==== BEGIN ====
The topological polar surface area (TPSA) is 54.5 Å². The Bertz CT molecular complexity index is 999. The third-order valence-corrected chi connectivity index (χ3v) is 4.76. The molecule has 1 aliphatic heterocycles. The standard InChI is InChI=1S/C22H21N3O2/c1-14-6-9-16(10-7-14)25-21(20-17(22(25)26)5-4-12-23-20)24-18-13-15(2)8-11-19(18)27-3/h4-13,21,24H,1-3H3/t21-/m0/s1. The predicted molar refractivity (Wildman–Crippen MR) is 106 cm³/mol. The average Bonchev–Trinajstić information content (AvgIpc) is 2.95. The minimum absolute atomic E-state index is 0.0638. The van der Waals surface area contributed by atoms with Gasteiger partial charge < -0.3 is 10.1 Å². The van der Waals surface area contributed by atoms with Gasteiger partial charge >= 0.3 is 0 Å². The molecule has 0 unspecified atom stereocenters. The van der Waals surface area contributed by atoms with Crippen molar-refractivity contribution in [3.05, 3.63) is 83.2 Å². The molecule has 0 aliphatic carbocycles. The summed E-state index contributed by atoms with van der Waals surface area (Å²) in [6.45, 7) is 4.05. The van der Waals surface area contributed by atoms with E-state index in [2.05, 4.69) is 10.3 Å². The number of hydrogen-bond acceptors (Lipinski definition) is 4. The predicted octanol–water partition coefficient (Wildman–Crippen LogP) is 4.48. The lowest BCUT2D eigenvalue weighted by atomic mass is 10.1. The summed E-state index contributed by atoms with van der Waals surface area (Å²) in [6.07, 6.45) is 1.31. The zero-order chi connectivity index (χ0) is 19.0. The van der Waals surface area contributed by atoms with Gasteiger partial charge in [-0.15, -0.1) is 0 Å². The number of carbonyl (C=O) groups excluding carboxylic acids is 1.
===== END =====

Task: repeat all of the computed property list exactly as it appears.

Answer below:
The topological polar surface area (TPSA) is 54.5 Å². The Bertz CT molecular complexity index is 999. The third-order valence-corrected chi connectivity index (χ3v) is 4.76. The molecule has 1 aliphatic heterocycles. The standard InChI is InChI=1S/C22H21N3O2/c1-14-6-9-16(10-7-14)25-21(20-17(22(25)26)5-4-12-23-20)24-18-13-15(2)8-11-19(18)27-3/h4-13,21,24H,1-3H3/t21-/m0/s1. The predicted molar refractivity (Wildman–Crippen MR) is 106 cm³/mol. The average Bonchev–Trinajstić information content (AvgIpc) is 2.95. The minimum absolute atomic E-state index is 0.0638. The van der Waals surface area contributed by atoms with Gasteiger partial charge < -0.3 is 10.1 Å². The van der Waals surface area contributed by atoms with Gasteiger partial charge >= 0.3 is 0 Å². The molecule has 0 unspecified atom stereocenters. The van der Waals surface area contributed by atoms with Crippen molar-refractivity contribution in [3.05, 3.63) is 83.2 Å². The molecule has 0 aliphatic carbocycles. The summed E-state index contributed by atoms with van der Waals surface area (Å²) in [6.45, 7) is 4.05. The van der Waals surface area contributed by atoms with E-state index in [2.05, 4.69) is 10.3 Å². The number of hydrogen-bond acceptors (Lipinski definition) is 4. The predicted octanol–water partition coefficient (Wildman–Crippen LogP) is 4.48. The lowest BCUT2D eigenvalue weighted by atomic mass is 10.1. The summed E-state index contributed by atoms with van der Waals surface area (Å²) in [6.07, 6.45) is 1.31. The zero-order chi connectivity index (χ0) is 19.0. The van der Waals surface area contributed by atoms with Gasteiger partial charge in [-0.15, -0.1) is 0 Å². The number of carbonyl (C=O) groups excluding carboxylic acids is 1.